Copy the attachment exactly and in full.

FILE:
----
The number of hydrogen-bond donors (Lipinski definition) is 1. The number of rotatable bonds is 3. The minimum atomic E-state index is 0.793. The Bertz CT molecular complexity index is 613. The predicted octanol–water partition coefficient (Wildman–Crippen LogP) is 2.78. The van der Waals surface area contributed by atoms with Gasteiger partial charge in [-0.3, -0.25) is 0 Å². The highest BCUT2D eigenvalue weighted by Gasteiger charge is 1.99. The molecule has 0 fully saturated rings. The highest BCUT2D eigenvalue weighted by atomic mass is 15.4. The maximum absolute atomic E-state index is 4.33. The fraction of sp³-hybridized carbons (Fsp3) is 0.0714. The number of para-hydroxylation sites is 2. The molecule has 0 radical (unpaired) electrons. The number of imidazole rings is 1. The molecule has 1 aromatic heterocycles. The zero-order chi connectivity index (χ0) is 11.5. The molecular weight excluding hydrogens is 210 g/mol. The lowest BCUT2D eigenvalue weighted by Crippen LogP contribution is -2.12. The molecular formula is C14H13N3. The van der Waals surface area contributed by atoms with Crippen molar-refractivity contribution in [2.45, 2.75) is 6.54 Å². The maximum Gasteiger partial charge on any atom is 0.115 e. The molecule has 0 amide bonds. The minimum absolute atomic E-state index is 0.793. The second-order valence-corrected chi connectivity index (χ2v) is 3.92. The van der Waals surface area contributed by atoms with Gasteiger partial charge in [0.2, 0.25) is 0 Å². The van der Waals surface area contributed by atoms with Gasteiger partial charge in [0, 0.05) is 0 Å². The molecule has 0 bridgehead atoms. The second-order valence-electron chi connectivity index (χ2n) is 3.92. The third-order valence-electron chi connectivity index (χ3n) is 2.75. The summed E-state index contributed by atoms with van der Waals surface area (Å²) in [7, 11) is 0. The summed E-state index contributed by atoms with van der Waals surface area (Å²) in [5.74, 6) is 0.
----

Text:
The number of hydrogen-bond donors (Lipinski definition) is 1. The number of rotatable bonds is 3. The minimum atomic E-state index is 0.793. The Bertz CT molecular complexity index is 613. The predicted octanol–water partition coefficient (Wildman–Crippen LogP) is 2.78. The van der Waals surface area contributed by atoms with Gasteiger partial charge in [-0.3, -0.25) is 0 Å². The highest BCUT2D eigenvalue weighted by Gasteiger charge is 1.99. The molecule has 0 fully saturated rings. The highest BCUT2D eigenvalue weighted by atomic mass is 15.4. The maximum absolute atomic E-state index is 4.33. The fraction of sp³-hybridized carbons (Fsp3) is 0.0714. The number of para-hydroxylation sites is 2. The molecule has 0 radical (unpaired) electrons. The number of imidazole rings is 1. The molecule has 1 aromatic heterocycles. The zero-order chi connectivity index (χ0) is 11.5. The molecular weight excluding hydrogens is 210 g/mol. The lowest BCUT2D eigenvalue weighted by Crippen LogP contribution is -2.12. The molecular formula is C14H13N3. The van der Waals surface area contributed by atoms with Crippen molar-refractivity contribution in [2.45, 2.75) is 6.54 Å². The maximum Gasteiger partial charge on any atom is 0.115 e. The molecule has 0 amide bonds. The minimum absolute atomic E-state index is 0.793. The second-order valence-corrected chi connectivity index (χ2v) is 3.92. The van der Waals surface area contributed by atoms with Gasteiger partial charge in [0.2, 0.25) is 0 Å². The van der Waals surface area contributed by atoms with Gasteiger partial charge in [0, 0.05) is 0 Å². The molecule has 0 bridgehead atoms. The second-order valence-electron chi connectivity index (χ2n) is 3.92. The third-order valence-electron chi connectivity index (χ3n) is 2.75. The summed E-state index contributed by atoms with van der Waals surface area (Å²) in [7, 11) is 0. The summed E-state index contributed by atoms with van der Waals surface area (Å²) in [5.74, 6) is 0.